Since 2005, while wages have increased just 18 percent, workers' contributions to premiums have jumped 47 percent, almost twice as fast as the rise in the policy's overall cost.

As the Washington Post reported last spring, a study by the National Business Group on Health of 507 companies with over 1,000 employees found that:

Many say they may charge more to cover spouses, tighten eligibility standards for their health plans and dispense financial rewards or penalties based on the results of certain lab tests. At some companies, overweight employees could be excluded from the most desirable plans.

Meanwhile, employees at many companies can expect significantly higher premiums, deductibles and co-payments.

That cost-shifting will take a number of forms. Twenty-eight percent of employers plan to use spousal surcharges next year, up from 21 percent this year. Meanwhile, 12 percent of employers plan to offer only high-deductible coverage next year. And the percentage of firms considering employee biometric screening and health care appraisals to incentives for hitting weight, blood pressure and cholesterol targets is growing rapidly.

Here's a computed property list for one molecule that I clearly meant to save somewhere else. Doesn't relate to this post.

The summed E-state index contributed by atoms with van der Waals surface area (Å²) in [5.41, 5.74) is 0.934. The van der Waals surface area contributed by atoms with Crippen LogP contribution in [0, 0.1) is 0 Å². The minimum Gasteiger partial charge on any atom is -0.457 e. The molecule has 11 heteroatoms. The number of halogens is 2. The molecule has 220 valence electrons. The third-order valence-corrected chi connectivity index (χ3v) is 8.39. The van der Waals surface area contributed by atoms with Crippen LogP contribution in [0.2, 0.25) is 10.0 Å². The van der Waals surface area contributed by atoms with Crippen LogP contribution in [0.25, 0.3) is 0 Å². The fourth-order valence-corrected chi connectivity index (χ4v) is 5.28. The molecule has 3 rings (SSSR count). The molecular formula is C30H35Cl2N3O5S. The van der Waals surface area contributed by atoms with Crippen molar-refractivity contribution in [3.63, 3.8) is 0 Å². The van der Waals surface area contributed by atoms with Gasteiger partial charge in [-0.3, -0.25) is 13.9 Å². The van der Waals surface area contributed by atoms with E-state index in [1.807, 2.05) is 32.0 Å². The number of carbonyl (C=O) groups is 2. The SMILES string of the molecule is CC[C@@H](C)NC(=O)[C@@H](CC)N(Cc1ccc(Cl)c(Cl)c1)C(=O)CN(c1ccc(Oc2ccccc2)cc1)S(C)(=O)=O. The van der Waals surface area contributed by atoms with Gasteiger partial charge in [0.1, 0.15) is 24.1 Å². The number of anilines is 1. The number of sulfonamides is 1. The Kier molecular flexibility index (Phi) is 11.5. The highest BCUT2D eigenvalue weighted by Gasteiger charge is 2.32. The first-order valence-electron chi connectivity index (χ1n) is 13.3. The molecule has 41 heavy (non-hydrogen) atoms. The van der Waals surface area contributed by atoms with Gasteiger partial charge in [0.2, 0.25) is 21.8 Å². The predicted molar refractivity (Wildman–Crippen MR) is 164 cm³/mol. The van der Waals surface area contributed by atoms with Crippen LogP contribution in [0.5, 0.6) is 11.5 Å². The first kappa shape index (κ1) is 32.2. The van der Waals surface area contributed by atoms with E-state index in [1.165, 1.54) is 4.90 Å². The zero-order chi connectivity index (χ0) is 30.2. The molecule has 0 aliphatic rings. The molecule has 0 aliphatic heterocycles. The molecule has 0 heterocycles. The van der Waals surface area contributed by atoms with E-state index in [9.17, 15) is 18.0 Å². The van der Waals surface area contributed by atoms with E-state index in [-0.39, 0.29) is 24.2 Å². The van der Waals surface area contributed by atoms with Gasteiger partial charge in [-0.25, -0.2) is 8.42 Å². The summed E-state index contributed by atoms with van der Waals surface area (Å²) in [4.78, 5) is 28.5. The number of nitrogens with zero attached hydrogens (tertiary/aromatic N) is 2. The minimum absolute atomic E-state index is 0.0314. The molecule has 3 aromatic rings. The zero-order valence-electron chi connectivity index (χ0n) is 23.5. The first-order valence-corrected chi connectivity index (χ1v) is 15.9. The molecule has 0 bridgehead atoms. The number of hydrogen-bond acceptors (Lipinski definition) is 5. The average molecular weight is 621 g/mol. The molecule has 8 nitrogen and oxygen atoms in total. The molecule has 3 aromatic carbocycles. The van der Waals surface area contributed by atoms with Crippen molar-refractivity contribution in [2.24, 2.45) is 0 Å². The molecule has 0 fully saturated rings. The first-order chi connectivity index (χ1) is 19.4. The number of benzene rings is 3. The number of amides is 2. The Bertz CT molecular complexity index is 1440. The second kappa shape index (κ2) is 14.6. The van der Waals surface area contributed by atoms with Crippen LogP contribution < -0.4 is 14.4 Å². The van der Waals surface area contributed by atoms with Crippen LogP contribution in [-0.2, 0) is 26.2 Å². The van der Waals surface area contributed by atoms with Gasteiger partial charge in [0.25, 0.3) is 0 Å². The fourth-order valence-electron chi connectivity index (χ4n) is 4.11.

To be sure, over the past year, millions of Americans have lost their insurance and seen their workplace benefits slashed even as their costs continue to sky-rocket. But aside from a few examples repeatedly cited by the right-wing echo chamber, the Affordable Care Act has had nothing to do with it. (The public option, the one provision which under certain scenarios might have led some Americans to change their plans as a result of the ACA, was not included in the final bill signed by President Obama.)

Instead, with their endless calls for repeal of the health care reform law, it is Republicans who seek to guarantee that millions more Americans won't be able to keep either their doctor or their insurance plan.

(This piece also appears at Perrspectives.)

About Jon Perr